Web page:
Presenters at the recent Black Hat Conference in Las Vegas have suggested that the Diffie-Hellman encryption algorithm may soon be cracked. Okay, they hedged their bets by saying that there is a small chance that it may soon be cracked. Either way, Diffie-Hellman was developed in the 1970s so let us begin by celebrating a workhorse of cyber security that has so far survived 19 iterations of Moore’s Law. Whitfield Diffie once described the impact of Diffie-Hellman on his career as, “I did one good week of work in 1975 and have lived off it ever since.”
Why does this matter? Diffie-Hellman is the basis for asymmetric cryptography, which is in turn the basis for public key infrastructures (PKI), which underpins secure Internet commerce (https web pages). Beautiful in its simplicity, asymmetric cryptography produces pairs of keys that decrypt each other, one public and one private. I keep the private key to myself, and I share my public key with, well, the public. Everybody can have my public key. Only my private key can decrypt messages encrypted with my public key, and vice versa. This can be proven with math that is way beyond my comprehension.
So why is this useful? Two reasons. First, confidentiality: If I give you my public key and you use it to encrypt a message to me, then only I can decrypt that message because only I have my private key. Second, authentication: If you successfully decrypt a message with my public key then you know that the message must have come from me, because only I could have encrypted it with my private key.
Who Goes There?
Authentication is critical for the energy and utilities industry. Reliable authentication means that a meter can guarantee that a disconnect request has come from an authorized source. It means that grid control systems can know that sensor data is coming only from authorized sources. PKI is seen by most of the world as a way to keep secrets, and it is, but for the power sector, it is also a way to keep out imposters. Compromise of PKI – cracking Diffie-Hellman – ccould dilute the ability to detect imposters.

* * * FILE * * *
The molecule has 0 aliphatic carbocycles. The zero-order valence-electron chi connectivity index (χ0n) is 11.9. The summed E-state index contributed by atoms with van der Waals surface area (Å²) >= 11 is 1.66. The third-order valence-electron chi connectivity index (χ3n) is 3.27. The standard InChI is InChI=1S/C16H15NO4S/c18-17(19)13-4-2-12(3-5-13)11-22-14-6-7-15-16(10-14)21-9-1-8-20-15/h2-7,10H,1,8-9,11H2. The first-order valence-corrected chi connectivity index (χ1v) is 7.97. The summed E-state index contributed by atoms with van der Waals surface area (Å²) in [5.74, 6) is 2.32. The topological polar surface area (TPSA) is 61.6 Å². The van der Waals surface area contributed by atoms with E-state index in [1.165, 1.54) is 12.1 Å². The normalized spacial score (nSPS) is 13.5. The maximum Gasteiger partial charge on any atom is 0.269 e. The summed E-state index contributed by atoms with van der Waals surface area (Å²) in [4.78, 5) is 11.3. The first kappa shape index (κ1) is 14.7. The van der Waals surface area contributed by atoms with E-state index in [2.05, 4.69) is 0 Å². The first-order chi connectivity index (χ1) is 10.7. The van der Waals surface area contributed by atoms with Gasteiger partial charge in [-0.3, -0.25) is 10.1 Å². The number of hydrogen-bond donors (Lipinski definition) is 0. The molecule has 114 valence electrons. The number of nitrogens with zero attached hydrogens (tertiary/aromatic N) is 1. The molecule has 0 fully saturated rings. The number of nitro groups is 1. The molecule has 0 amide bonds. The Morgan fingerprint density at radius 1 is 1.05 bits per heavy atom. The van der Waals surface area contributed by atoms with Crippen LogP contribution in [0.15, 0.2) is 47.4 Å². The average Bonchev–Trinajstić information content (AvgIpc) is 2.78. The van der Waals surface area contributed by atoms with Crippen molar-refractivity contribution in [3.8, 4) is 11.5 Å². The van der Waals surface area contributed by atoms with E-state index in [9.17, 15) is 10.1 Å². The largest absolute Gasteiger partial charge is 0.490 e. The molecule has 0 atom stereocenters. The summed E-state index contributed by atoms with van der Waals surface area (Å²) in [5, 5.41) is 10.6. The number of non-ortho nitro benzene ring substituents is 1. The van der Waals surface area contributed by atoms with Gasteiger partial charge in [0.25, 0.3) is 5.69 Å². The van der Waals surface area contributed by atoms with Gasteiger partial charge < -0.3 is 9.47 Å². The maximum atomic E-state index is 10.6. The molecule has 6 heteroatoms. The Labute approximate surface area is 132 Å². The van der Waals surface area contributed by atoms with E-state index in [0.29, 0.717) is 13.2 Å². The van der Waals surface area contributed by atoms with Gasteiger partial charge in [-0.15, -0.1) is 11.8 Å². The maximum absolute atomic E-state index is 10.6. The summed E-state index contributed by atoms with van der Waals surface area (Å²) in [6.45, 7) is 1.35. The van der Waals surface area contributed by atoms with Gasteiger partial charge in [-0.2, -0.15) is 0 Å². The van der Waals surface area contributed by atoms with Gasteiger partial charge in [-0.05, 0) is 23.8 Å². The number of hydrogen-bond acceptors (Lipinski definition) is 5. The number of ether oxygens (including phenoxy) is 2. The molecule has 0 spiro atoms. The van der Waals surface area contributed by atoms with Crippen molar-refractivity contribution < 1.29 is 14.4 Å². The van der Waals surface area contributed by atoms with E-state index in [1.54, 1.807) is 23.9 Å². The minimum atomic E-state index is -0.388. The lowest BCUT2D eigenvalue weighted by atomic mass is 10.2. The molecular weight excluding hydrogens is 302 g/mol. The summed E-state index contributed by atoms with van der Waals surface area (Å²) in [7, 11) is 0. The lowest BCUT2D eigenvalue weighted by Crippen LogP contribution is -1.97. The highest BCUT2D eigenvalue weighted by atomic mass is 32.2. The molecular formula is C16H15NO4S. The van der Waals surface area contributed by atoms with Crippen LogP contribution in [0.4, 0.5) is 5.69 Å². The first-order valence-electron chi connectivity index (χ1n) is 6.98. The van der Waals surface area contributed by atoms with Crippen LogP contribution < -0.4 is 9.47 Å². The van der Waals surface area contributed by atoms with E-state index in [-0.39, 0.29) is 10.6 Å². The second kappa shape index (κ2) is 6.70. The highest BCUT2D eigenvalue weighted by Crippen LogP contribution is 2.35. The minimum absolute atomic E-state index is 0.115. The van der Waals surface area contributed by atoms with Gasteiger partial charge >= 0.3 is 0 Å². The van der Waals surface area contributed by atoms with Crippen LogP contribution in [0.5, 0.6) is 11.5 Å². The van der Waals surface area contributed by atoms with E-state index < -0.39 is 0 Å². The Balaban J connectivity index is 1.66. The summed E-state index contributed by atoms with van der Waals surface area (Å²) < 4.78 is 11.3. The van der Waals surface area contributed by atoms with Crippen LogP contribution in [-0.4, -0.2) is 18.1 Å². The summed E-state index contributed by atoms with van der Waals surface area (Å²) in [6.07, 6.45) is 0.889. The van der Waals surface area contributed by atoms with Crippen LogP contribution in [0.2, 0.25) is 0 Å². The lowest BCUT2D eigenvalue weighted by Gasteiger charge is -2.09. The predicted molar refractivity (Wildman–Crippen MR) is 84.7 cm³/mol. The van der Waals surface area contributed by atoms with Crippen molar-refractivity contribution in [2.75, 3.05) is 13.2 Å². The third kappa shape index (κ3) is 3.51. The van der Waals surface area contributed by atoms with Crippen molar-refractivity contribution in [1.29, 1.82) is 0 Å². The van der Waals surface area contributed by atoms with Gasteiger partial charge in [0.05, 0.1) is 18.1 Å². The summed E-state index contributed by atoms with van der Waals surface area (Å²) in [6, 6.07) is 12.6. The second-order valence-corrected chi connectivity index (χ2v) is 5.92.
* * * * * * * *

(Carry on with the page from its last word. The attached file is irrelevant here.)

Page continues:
The strength of an encryption algorithm can be mathematically proven (or disproven), but secure management of the keys is another matter altogether. Many successful attacks against encryption do not crack the algorithm but instead hit at the soft underbelly of its deployment. How are the keys distributed – can they be read while in transit to their owner? If the keys are escrowed with a third-party is there a convenient route into the escrow site instead? Does a careless implementation make both encrypted and unencrypted versions of the same message available, leading to a Known Plaintext attack? This last scenario can be a problem on smart meters that participate in multiple key infrastructures, such as a utility’s WAN and a home’s energy management network. Data must be decrypted from the WAN to be re-encrypted by a different key into the HEM. For a short time the meter has a plain-text version of the data.
The point is: Weakness in the deployment of an algorithm can make its inherent strength irrelevant. The World War II Enigma Shark machine was unbreakable until the Royal Navy salvaged its code books from the captured U-Boat U-559. (Two British sailors lost their lives trying to reclaim the Enigma machine itself). Without that code book, there is no way of knowing if Enigma would have been cracked before the end of the war.
In time all encryption methods will be cracked, except one. For a cyber security practitioner to assume otherwise would be to default upon one’s obligation to be paranoid. The only provably uncrackable encryption technique is a one-time pad, far too complex to manage for most commercial operations, including smart grids.